Growing Organic Squash

How to grow organic
squash instructions
and tips.



Organic Squash


Grow Superior Buttercup Squash

Best Organic Buttercup Squash



The very best squash is grown in
soil with high levels of compost.
The result is a very tasty and
moist meaty squash.

Buttercup squash grown in plain
soil tends to be on the dryer
side and has less flavor.

Build a frame above ground
approximately six feet by
six feet (2m x 2m) and about
two to three feet in height.

Never use old railway ties o
landscape ties which have
been treated with preservatives.

Toxic substances leaching into
the soil will harm the plants
and humans.

In the Fall, fill the compost
framework with leaves, grass,
kitchen vegetable, fruit scraps,
eggshells, and garden vegetation.

Do not put meat or meat
by-products in the compost bin.

Do not use grass that has
herbicide or poisons applied
to it.

Mix in a few shovels full of dirt
in each layer of six inches.

If you have an existing compost
pile, take a couple shovels full
of compost, and spread it
among the dirt and leaves,
use this as a starter.

In the Spring, place an upright
eight foot 2x4 on each end of
the bin and span across the bin
with a 2x4.

Tie and drop bailing twine down
from the cross over beam, and
space about a foot and a half
between each twine.

The squash will later be trained
to climb the twine.

Dig four or five holes across the
center and fill with garden dirt,
plant the squash seeds here,
approximately one inch deep.

I prefer Buttercup squash, but
the choice of squash is yours.

Plant the seeds after threat
of frost is gone, the seeds
germinates in 10-15 days.

Keep the ground moist.

The plant will grow slowly
at first, and by July, the plants
will grow up to six inches a day.

Each day carefully wind the new
squash growth around one of
the strings of twine.

Water the bin well each day
during the flowering period,
do not let it dry out.

The lower leaves will yellow
if you underwater.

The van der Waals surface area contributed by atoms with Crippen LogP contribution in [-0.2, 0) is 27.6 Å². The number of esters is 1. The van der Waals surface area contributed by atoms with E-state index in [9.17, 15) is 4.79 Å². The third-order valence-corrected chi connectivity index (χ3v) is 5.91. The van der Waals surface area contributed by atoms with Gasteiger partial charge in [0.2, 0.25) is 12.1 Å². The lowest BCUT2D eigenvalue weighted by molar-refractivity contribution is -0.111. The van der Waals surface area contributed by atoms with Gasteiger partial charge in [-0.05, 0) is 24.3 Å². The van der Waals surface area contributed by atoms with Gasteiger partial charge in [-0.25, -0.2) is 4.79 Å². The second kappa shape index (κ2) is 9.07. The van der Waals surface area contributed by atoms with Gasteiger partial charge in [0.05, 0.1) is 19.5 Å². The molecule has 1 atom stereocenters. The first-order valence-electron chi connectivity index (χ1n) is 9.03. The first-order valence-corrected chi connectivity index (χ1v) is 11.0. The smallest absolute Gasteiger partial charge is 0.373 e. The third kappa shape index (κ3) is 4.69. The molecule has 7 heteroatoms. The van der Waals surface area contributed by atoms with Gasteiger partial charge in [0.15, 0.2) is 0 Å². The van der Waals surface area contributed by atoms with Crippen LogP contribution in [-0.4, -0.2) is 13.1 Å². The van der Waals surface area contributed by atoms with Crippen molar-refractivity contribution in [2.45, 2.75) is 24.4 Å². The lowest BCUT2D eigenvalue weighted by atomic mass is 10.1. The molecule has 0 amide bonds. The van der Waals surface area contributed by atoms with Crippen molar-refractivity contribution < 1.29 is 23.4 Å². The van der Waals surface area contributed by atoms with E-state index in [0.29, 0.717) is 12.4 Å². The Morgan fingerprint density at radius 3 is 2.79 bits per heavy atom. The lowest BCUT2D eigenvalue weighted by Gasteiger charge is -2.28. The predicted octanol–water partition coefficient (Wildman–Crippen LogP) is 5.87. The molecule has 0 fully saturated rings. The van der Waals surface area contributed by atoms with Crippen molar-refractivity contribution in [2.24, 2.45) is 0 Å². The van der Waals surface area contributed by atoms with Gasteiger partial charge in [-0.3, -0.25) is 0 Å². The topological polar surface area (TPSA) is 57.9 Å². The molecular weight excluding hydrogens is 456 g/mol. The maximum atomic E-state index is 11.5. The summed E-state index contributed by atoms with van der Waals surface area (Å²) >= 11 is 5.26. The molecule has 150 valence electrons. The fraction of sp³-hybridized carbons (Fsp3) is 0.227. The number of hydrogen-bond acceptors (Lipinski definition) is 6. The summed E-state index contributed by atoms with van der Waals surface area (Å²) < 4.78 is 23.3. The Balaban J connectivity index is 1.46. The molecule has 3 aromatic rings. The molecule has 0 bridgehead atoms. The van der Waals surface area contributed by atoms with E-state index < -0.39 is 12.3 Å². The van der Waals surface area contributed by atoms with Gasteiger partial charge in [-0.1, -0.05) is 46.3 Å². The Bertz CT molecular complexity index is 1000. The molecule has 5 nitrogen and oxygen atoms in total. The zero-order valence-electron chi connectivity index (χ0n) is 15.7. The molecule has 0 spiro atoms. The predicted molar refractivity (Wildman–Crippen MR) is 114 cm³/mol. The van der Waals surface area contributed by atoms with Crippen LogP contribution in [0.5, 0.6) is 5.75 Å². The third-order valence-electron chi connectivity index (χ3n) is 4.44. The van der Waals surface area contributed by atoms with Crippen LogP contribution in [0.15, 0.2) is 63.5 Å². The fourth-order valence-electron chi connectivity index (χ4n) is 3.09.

Once the foliage is approximately
six feet high and well filled out,
pinch off any new growth so
all the energy goes into
growing fruit.

Fruit will store well if placed in
a cool room, but the squash
should be clean and dry
without bruises or scratches.

They last right into March.

Enjoy the fruits of your
labor.




Squash patch


How To Cook
Buttercup Squash



Cut the squash in half and scoop
out the seeds and pulp. Place squash
in a large pie plate with about 1/4
inch of water.

Place the squash in an oven with
the cut side down and bake at
350 degrees Faraenhiet for about
30 to 45 minutes or until done,
depending on the size of
the squash.
Test with a fork from time to time.

Place the cooked squash on
a plate, add a little butter,
salt and pepper to your liking
and enjoy.

If you pick your squash early
in the season you can eat the
skin also, as it is very tender
at this time and very tasty.

Squash Dietary
Information



Buttercup squash is high in
calcium and dietary fiber and
one of the best sources of
beta-carotene.

The squash consists of 85%
complex carbohydrates and
has a protein source of about
12 percent.

The combination of the two
makes for a great energy food.

The skins rich in iron.

The best part it is not only
healthy, but also scrumptious.


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